Malaysian Scientist In Cambridge Awarded With Prestigious Medal For Cancer Research

Source: University of Cambridge

Malaysian-born scientist, Dr. Serena Nik-Zainal has been awarded the highly-acclaimed Francis Crick Medal and Lecture 2022 by The Royal Society – the UK’s national academy of sciences that promotes, recognises, and rewards outstanding developments in the scientific domain.

Dr. Serena, now based in Cambridge, received her well-deserved recognition after the committee elected to highlight the scientist’s “enormous contributions to understanding the aetiology of cancers by her analyses of mutation signatures in cancer genomes”, which they report as already being used in cancer therapy.

Although the society did not specify which project earned her the award, many think that her win can be attributed to her work on the MMRDetect algorithm classifier that works to detect genetic weaknesses in tumours.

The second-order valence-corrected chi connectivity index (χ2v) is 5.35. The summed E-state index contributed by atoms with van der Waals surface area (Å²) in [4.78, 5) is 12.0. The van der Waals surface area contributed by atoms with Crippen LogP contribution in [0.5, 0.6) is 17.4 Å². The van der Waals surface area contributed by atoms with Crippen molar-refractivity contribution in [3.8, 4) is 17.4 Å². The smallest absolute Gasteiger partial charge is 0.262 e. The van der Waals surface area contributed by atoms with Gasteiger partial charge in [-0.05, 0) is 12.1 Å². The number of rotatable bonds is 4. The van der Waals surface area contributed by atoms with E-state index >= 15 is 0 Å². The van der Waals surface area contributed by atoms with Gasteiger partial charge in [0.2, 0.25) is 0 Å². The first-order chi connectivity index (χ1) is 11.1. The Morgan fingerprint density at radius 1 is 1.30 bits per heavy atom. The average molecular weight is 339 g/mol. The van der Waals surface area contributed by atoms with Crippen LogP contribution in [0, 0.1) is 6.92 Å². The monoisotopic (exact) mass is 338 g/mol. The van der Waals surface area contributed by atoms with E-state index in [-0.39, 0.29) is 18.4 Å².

Back in April 2021, the MMRDetect clinical algorithm received widespread attention for its ability to identify tumours with deficiencies that could possibly be used to tweak cancer therapies down to the requirements of the patients.

What’s more impressive was the fact that MMRDetect can also be immediately used once a patient has received a cancer diagnosis, and have their tumour analysed via genome sequencing – highlighting the practicality of the algorithm.

Dr. Serena calls this “a high honour” and is immensely grateful for the award while thanking her team for supporting her on the way to her win.

The Francis Crick Medal and Lecture is typically awarded every year for excellence achieved within the field of biological sciences, with preference given to genetics, molecular biology, and neurobiology.

As is tradition, Nik-Zainal will be awarded a bronze medal and a prize money sum of US$2750 (GBP2,000) during her associated prize lecture, which will be given in 2022.

The doctor’s new win only adds to her repertoire of achievements.

In 2000, Nik-Zainal received a sponsorship by Petronas to complete her studies at University of Cambridge, and then earned a CRUK Advanced Clinician Scientist Fellowship in 2017.

In 2019, she won the Dr. Josef Steiner Cancer Research Prize – which is regarded as the ‘Nobel Prize for cancer research’ – for her breakthrough research in accelerating the holistic interpretation of the cancer genome.

We wish nothing but the best for her and hope that her work continues to inspire more students to be interested in biological sciences. Congratulations, Dr. Serena!